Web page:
This week's visit with you is going to be quite a bit more philosophical than normal. Perhaps it is because of the miles that I have traveled on my FIRE Act Road Trip. More likely it is the approach of my 59th birthday. In any event, it is probably a good time to stop and take stock of what I have experienced during my life.
As you read my words I would ask you to pause periodically and reflect upon your own life. Far too many people fail to take a periodic reckoning on the bearings of their lives. They drift aimlessly over the rivers and through the woods of life. Let me tell you one thing. The road to Grandmother’s house gets longer as we get older. The road of life takes some sharp turns and if you are not paying attention you might have a bad wreck.
Let us now speak about some of the lessons that I have learned on my way through life on this Big Blue Marble we call home. Perhaps the first lesson I want to share is that we don't have to change friends. What we must do is come to grips with the fact that friends change. Times change, and friends change; that is just the way it is. No matter how good a friend is, they will occasionally hurt you. Such is the way of the world. You just have to learn to them when necessary.
Friendship is one of the foundations of life. I am not talking about networking, I have lots of fine professional associates, but friendship, well that is really something else. I've learned that true friendship continues to grow, even over the longest distance. Same goes for true love. My best friend lives many hours from me, but he is still my best friend.
A critical element which is often forgotten involves our own actions. Far too many people operate as though they were the only people on the face of the earth. One of life's hardest lessons involves the cold, hard truth that each of us is capable of doing something on an impulse which can give you heartache for life. Screw up in haste and repent in leisure might be the true explanation for this.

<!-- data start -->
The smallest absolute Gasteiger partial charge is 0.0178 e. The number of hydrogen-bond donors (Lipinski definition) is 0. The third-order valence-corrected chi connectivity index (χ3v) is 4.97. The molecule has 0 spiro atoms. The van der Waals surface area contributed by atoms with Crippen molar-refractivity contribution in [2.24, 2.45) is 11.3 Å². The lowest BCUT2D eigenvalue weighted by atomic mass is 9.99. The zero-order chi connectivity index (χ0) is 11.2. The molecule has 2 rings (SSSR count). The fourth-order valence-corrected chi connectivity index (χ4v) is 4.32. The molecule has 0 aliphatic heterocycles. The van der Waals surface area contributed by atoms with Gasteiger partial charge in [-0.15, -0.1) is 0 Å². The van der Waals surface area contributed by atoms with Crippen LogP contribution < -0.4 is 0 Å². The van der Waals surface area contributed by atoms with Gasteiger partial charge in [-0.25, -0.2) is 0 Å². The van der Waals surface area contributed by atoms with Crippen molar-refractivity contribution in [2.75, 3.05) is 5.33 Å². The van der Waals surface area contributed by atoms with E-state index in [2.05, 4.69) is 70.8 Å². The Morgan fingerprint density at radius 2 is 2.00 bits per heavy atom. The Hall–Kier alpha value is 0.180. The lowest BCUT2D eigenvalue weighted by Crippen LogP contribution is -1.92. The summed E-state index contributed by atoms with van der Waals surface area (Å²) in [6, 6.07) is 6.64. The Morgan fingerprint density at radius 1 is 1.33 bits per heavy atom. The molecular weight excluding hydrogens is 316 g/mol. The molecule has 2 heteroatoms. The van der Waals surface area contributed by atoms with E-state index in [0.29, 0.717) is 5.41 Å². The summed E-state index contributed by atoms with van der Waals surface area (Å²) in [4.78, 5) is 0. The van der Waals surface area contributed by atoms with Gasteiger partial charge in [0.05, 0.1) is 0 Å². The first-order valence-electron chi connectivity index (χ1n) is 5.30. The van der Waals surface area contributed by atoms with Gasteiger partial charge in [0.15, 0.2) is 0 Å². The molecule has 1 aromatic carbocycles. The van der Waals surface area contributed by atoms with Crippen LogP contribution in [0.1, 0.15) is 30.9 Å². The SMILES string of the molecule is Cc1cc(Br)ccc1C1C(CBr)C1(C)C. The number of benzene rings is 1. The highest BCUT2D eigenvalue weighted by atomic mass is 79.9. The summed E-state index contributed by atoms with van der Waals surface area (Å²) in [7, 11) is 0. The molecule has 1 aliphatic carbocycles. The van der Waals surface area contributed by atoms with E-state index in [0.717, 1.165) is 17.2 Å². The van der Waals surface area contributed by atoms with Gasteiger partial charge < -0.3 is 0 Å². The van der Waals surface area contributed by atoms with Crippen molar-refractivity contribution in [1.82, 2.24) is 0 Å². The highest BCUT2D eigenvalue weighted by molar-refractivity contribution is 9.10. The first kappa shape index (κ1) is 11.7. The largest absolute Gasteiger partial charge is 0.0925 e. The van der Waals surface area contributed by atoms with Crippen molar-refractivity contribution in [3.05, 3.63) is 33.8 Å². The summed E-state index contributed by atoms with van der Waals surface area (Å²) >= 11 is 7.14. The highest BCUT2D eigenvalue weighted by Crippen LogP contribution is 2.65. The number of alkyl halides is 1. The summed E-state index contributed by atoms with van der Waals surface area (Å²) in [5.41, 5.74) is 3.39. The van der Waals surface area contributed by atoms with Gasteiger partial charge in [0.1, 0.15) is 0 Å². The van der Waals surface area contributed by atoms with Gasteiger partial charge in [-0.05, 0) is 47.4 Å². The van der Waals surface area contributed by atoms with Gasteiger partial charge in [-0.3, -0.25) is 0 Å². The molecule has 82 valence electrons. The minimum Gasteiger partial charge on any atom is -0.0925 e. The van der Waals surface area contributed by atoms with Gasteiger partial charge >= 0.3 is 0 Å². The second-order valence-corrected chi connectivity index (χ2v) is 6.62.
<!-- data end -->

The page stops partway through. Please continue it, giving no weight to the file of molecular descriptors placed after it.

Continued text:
Over time I have decided that it is taking me a long time to become the person I want to be. When we are young, we want everything to happen right away. Heck, there is even a name for this now. It is called instant gratification. My friends, the best things in life take a long time to accomplish. Recognize this, set your goals, and work patiently toward them. You may never accomplish everything you wish, but you will do more than if you never tried.
Always leave the people you love with loving words. It may be the last time you see them. There have been times when I left a friend or a loved one wishing I had said more kind things to them. I can recall reading a number of New York Times stories about adult children who regretted that they never told their parents how much they loved them.
I remember a particular Sunday not long before my father died in 1988. I was headed home from the fire station in Newark and as I approached the traffic circle in Freehold, I felt something move me to take the road to my parent's home. When I got there, I went in, said hello, and plunked myself down into the chair next to dad. We spent the next hour or so watching one of his favorite World War II documentaries.
Shortly after 8:00 PM I got up and said that I had best get home to see Jackie and the kids. I then went over, kissed my dad on the head and told him that I loved him. I shall never regret doing that. For you see, it wasn't too many months later that he went home to be with the Lord. Be kind and loving my friends, for tomorrow is never guaranteed.
Another of life's lessons is that each of us can keep going long after we have initially decided that we cannot. I first learned this from my football coach in high school. That type of thinking usually allowed us to guts it out in the fourth quarter. It must have meant something, because we won the league championship that year. Then all the years of making long, dark, flaming hallways in Newark riveted it in my mind. You can do a hell of a lot more than you think you can. Do not let your mind be your limiting factor.